Celer: Honey Moon
Celer: Weavings Of A Rapid Disenchantment
Celer & Yui Onodera: Generic City
Three Celer releases in three different formats—CD, cassette, and ten-inch vinyl—round out a year in which a veritable mini-library of recordings by Danielle Baquet-Long and Will Long appeared. As always, each of the three leaves its own unique mark on the ever-expanding Celer universe.
The cassette-only release (111 copies), Honey Moon, was recorded at the Celer home on the Autumnal Equinox, 2008 and is reminiscent in style and spirit of the tape loops-driven style of the duo's early, hand-made recordings. The recording's six pieces distill into aural form the experience one might have of gazing into the night sky for an hour, as waves of tones ebb and flow, gently shuddering as they stretch their sonic tendrils across the upper expanses. From the deep space drone of the opener “Clinging to the Breath Under Our Blankets” to the lulling streams of shimmer and pulsation in “Moon Scrap” and delicate, evanescent swirls of “Bathing in Brilliance,” Honey Moon provides a two-sided excursion (the first twenty-four minutes, the second thirty-four) into immersive ambient-drone splendour.
Weavings of a Rapid Disenchantment (a limited edition of 350 copies), which splits two tracks across seventeen minutes of black vinyl and uses strings, electronics, and field recordings of thunder and a freight train as source material, whips up a powerful rumble and gritty industrial churn during side one's “Retreading Obsessions.” Laid down in Mississippi during 2007, the piece relentlessly barrels forth until it disappears into a blurry cloud mass. Though created in New York City, the B-side's “The Acceptance of a Paralysed Infinity” takes the listener on a blissed-out and starry-eyed tour through the upper spheres in the form of a black hole drone from whose center buried melodies struggle to escape. The release could be regarded as a summative portrait of Celer in miniature form.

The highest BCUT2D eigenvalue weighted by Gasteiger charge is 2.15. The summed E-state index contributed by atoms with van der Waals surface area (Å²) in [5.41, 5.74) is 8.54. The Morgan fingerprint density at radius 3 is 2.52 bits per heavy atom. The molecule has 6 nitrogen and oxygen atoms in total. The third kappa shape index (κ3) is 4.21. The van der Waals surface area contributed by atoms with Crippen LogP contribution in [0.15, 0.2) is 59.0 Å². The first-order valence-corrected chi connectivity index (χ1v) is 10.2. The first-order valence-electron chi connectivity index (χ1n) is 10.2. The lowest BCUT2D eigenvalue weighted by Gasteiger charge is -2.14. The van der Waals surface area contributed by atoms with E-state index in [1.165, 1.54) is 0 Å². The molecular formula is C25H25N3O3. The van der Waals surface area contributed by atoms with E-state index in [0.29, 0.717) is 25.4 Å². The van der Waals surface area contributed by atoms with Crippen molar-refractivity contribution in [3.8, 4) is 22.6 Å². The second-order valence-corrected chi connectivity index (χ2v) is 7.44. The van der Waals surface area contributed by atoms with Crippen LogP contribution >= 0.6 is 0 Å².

Though every Celer release is notable in its own right, Generic City is especially notable, not only because it's the debut release on Will Long's Two Acorns label, but because its sound-world is opened up dramatically due to the collaborative involvement of Japanese artist Yui Onodera. What enhances the material even more is the wealth of field recordings that Celer and Onodera compiled from Los Angeles and Japan, respectively, and integrated into the recording's four pieces. Onodera contributes sounds of temple bells, voices in prayer, breaking ice, migratory birds, subway footsteps, construction site machinery, vehicles, trucks, children's voices, and so on, while Celer weaves sounds of rain, cars, airplanes, bicycles, restaurant conversations, and the streets of Los Angeles into the mix (strings, ocarina, theremin, guitar, electronics, and piano are also used as sound sources). With Celer's customary drone shimmer threading pathways through the field recordings, the resultant sound-scapes inhabit geographical spaces that collectively transcend their Western-Eastern origins and become, therefore, quite literally a Generic City.“An Imaginary Tale of Lost Vernacular” opens with an aggressive blend of seagull calls before, firstly, transmuting into a classic Celer drone of iridescent shimmer and, secondly, a sparkling wonderland of bells, chimes, and tinkles before a gleeful music box melody and crunchy footsteps bring the piece to a close. Much like the opening piece, “Waiting Until Something Else Happens” exudes the character of a travelogue, with the initial ambient-drone pulsation gradually giving way to airport boarding announcements, crowd noise, and the overhead roar of airplanes. In keeping with its title, “The Street of a Rainy, Gray Day” feels like a sound portrait of a city's denizens going about their business despite the nuisance of a nonstop drizzle when construction machinery operates and conversations persist amidst the rain-soaked streets. During its opening minutes, “A Renewed Awareness of Home” parts company from the album's other tracks in being so stripped-down. A ghostly ambiance is generated where even the tiniest sound is amplified—until, that is, the rhythmic chanting of voices in prayer emerges to fill the space. Generic City stands out from the Celer canon for being such a deft integration of field recordings and ambient-drone elements; the forty-eight-minute result acts as an engrossing boarding pass that allows one to experience the expansive vision of its creators.